#8 Set an Estimated Closing Date. The purchase agreement you submit will include a proposed closing date, which estimates when the transaction will be finalized. The clock starts as soon as the purchase agreement is signed. The contract actually states, "time is of the essence." You are required to be efficient and diligent in your efforts to keep the transaction on schedule. While all parties work together to meet the closing date set-forth in the contract, delays can and do happen; it is not a perfect science. Your moving plans should be as flexible as possible to accommodate for closing delays. From contract acceptance to closing, an average timeframe is 6 to 8 weeks, allowing time for inspections, potential repair negotiations, appraisals, title search, land survey, and obtaining mortgage approval.
Timelines to closing are negotiable and do vary. Some sellers, for example, prefer a longer period so they have more time to move or look for their next house. While others are in a hurry to get to their next destination. Being flexible with respect to the closing date could give you more negotiating power in another area of the deal. One thing that’s the same no matter where you live is that you’ll have a three-day period prior to closing to review the "Closing Disclosure," or CD — a document that states your final loan terms and closing costs. Once the sales contract is signed, the parties can change the closing date if they both sign an amendment agreeing to a new date.
#9 Do I Write a Letter to the Seller? Some buyers choose to attach a personal letter to their offer documents. Perhaps to tug on the seller's heartstrings, or tell a compelling story about their family and connection to the area. Also, sincere flattery can go a long way. Complimenting the seller on how their kitchen renovation looks could never hurt. Or how their landscaping reminds you of a resort in Palm Springs. Perhaps your agent can help you gather background on the sellers (i.e., are they crazy about their labradoodle, like you are about yours? Did they run a small business from the home, like you dream of doing?). Whether to include a personal letter, or not, is a personal decision.
Each home-sale transaction is unique, as are the buyers & sellers involved. If you think you'd like to share more information about yourselves as buyers, learn what you can about the sellers and their time spent living in the home, to see if you can reach them on a personal level, in addition to a financial level. While this strategy doesn't always help, it usually won't do any harm.
#10 Brace Yourself for a Counter Offer. If you’re making an offer lower than asking price, or find yourself in a multiple-offer situation, the seller may decide to make you a counter offer — a purchase agreement with new terms, such as a higher sales price or fewer contingencies. At that point, it’s up to you to accept the new terms, make your own counter offer to the sellers, or walk away. Don't panic, your agent is there to help you through the counter offer process, and provide strategies to give you more negotiating power. You're still moving in the right direction!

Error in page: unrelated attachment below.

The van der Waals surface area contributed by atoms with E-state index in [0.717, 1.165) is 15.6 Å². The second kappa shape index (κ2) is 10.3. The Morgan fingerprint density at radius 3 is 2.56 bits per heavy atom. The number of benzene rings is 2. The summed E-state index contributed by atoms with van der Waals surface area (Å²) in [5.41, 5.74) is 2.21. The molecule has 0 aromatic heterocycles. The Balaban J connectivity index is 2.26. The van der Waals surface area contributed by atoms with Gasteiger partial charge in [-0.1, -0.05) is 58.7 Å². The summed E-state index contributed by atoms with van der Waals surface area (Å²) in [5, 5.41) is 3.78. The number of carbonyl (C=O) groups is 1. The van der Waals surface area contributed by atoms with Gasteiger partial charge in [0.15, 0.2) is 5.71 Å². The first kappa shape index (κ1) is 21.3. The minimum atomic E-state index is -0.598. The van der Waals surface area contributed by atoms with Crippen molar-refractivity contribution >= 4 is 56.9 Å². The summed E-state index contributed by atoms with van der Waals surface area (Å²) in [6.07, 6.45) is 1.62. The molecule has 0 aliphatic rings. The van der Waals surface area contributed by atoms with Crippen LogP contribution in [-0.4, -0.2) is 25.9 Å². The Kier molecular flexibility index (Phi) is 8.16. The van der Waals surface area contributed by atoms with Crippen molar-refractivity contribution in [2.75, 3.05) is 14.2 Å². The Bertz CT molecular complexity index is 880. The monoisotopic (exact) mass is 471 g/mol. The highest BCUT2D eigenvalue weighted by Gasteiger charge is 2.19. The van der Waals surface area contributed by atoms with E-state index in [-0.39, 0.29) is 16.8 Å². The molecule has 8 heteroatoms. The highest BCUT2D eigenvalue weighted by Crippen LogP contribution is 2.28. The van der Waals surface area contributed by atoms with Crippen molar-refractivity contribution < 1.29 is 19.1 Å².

Best Time of Year to Buy a House
Timing determines so much when you're buying a house. Although the best time to buy a house is when you're ready both financially and emotionally, there are other factors that can help you decide when to buy a house. To be clear — there's no such thing as a guaranteed best month to purchase a home. While some conventional wisdom says there is a best time of year to buy a house — during spring home buying season (April to June) — there are pluses and minuses when it comes to what month you choose to purchase a home. You've probably already heard the phrase, "realestate is local." Determining a best time depends on numerous variables, not the least of which includes... conditions in yourlocal market at the time.
Home Inspections - What to Expect
A home inspector's job is to identify any reasonably discoverable problems with the house. When you hear about due diligence — that includes hiring an inspector (or inspectors). It helps to have an understanding of what the typical home inspection entails. Three of the inspector's primary tasks include:
A home warranty is a one-year service contract that helps safeguard against the cost of covered repairs or replacements to major components of home systems and appliances that fail due to normal wear & tear. Your agent can provide information on home warranties available in your area, so you can decide if purchasing one in advance of closing is right for you.
Just like any insurance product, you will want to research what a home warranty does, and doesn't, include, and what the cost of a home warranty will be in your specific case. This depends on several things. For example, are you purchasing a condominium or single-family home? The state you live in will make a difference, as well as the size and age of your future house. It's good to know a home warranty can be purchased at closing. Whether it's a good investment for you, and the house your buying, will depend on your individual situation.
Ask your agent about the possibility of negotiating with the seller to pay for a home warranty on your behalf. Discuss the pro's & con's; there are many variables to consider, such as the price and details of your offer, age & condition of the house, status of the current real estate market.